WHAT is taught in schools
nowadays is a closed book to me but, from my contact with our youthful
intelligentsia, history either does not figure prominently on the
curriculum or, if it does, often fails to make a lasting impression on
malleable minds. Hands up those who know the dates and reasons for the
Synod of Whitby, the Diet of Worms and the War of Jenkinsís Ear?
people, excepting readers of this newspaper, I would expect a melancholy
recital of ungleaned or faded facts. If you missed any recent report on
the ignorance of history among Britainís youth, donít worry because soon a
new one will come, usually in survey form, revealing that 75 per cent of
school children think Hitler won the Battle of Hastings, that Tony Blair
is president of Britain and that the Picts were a 1960s pop group.
history was becoming a thing of the past are being dispelled by a spate of
TV historical programmes over the past few years. History is
entertainment, and hardly a month passes without some series for
shell-shocked viewers on the First World War, or some new revelation about
the Second World War: the " truth" about the Dunkirk evacuation is to be
revealed by the BBC.
There was the impressively-presented tapestry of
Simon Schamaís History of Britain, and the recently-ended, absorbing,
history-as-popular-journalism of The Sword and the Cross presented by
Standards, however, have slumped in other
productions. BBC1ís Charles II: the Power and the Passion has dropped its
final tawdry curtain and BBC2 showed, last Tuesday night, The Private Life
of Samuel Pepys, a production purporting to be an historical drama but
which, after an hourís screening, mainly consisting of the social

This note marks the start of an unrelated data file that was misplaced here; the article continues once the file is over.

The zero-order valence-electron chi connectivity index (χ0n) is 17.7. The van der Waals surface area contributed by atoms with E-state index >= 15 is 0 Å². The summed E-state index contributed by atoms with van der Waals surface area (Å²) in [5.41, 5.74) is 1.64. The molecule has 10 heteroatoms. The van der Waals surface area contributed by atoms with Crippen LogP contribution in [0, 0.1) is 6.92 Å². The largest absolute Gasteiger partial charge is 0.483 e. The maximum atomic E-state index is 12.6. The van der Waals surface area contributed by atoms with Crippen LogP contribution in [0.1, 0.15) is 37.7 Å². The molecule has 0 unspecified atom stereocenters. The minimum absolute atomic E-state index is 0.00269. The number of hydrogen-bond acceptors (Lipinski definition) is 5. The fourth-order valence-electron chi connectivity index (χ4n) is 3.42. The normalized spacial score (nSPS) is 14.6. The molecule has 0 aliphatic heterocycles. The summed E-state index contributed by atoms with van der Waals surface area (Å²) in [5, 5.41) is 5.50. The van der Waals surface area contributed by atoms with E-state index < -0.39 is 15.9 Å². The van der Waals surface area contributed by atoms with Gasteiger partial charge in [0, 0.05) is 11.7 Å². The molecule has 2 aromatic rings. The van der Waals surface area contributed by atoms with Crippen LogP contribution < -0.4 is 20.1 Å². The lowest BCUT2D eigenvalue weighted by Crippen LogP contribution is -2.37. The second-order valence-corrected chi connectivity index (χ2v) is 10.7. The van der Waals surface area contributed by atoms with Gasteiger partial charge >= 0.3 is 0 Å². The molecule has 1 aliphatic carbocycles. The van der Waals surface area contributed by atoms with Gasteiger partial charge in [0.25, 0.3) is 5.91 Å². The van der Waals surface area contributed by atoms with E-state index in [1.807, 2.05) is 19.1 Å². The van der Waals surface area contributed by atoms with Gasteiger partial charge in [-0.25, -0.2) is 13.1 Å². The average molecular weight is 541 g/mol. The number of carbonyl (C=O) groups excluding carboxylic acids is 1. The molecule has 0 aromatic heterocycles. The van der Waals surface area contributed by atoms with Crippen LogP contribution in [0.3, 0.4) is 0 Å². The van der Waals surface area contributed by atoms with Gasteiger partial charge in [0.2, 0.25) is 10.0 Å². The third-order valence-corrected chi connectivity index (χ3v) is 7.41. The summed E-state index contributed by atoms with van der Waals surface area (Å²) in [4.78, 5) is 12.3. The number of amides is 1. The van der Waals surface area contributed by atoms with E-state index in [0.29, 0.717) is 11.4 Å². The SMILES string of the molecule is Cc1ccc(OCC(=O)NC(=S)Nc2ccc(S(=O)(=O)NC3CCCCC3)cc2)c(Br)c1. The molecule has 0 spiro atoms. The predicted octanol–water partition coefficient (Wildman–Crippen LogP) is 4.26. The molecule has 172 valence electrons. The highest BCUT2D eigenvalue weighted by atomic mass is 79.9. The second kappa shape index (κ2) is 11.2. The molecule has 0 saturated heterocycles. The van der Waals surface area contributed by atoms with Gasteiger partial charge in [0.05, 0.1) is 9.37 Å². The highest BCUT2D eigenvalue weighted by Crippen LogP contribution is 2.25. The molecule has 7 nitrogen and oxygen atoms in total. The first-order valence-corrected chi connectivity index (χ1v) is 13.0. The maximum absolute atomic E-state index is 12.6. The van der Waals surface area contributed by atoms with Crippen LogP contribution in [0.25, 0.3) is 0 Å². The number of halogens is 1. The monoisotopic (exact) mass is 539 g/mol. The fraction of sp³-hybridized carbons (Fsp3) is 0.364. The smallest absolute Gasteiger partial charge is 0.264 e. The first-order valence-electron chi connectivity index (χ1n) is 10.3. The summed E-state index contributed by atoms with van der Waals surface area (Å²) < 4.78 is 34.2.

peccadillos and sexual proclivities of the great diarist, secretary to the
Admiralty and reformer of Navy administration, turned out to be a
grotesque mixture of threadbare comedy and grubby sexual romp.
readers know our Pepys - not only a bit of a lad with the ladies and
serving- wenches, man-about-town, bon vivant, but also a keenly-observant
proto-civil servant of high intelligence, wit and industry, lover of books
and the theatre, a friend of Wren, Evelyn (another diarist), Newton and
Dryden, a battler against corruption and debauchery in high places,
especially when they threatened naval administrative efficiency although,
in lower places, he maintained a less rigorous moral stance.
believe the production, Pepys, played by comedian Steve Coogan as a
lubricious lout in a frowsy wig of super- Shirley Temple hairstyle
proportions, spent most of his adult life, lolling, to adapt a
Shakespearean phrase, on lewd love beds with mistresses and maids.
plague-filled air was filled with the sonic turbulences of sexual
athleticism; groan succeeded grunt, moan preceded sigh like steam escaping
from a pipe and there were gurgles suggestive of overflowing gutters and
other crepitations that, in a family column, defy elaboration.
Not a vital
remained unstapped, not a tush unpished in that farrago of historical
codswallop. Stuffed mattress-full with crass sexual and comedy cliches,
the production showed Pepys seeking to demonstrate the concept of the
bawdy beautiful and that lust was a many-splendoured thing.
what of the nation? Not in good shape. "The whole of London is burning,"
observed Sam, eyes alight and heart a-glow after, probably, emerging from
burning passion between the sheets. Red light flickered at the edges of
the screen, but of that conflagration, no more. "Youíll just have to take
my word for it," he observed to viewers. The great plague was verbally
brushed aside, perhaps as inappropriate to pillow talk and around the time
when Dutch fleet guns were heard on the Thames, Pepys was romantically
entangled with a fair craft berthed on a grassy bank. When did he have
time to run the Navy, write his diary and quarrel with his wife?
spared viewers in that scrofulous world of heaving bottoms and bosoms:
Pepysís operation for the removal of a kidney stone - apparently the size
of a small hand-grenade - scatological oaths and dubious factual accuracy.
"History," observed American car maker, Henry Ford, "is more or less
bunk." No qualifying words about that tasteless travesty of a complex and
contradictory character. Such offerings are unadulterated bunk and should,
for the screen, become things of the past.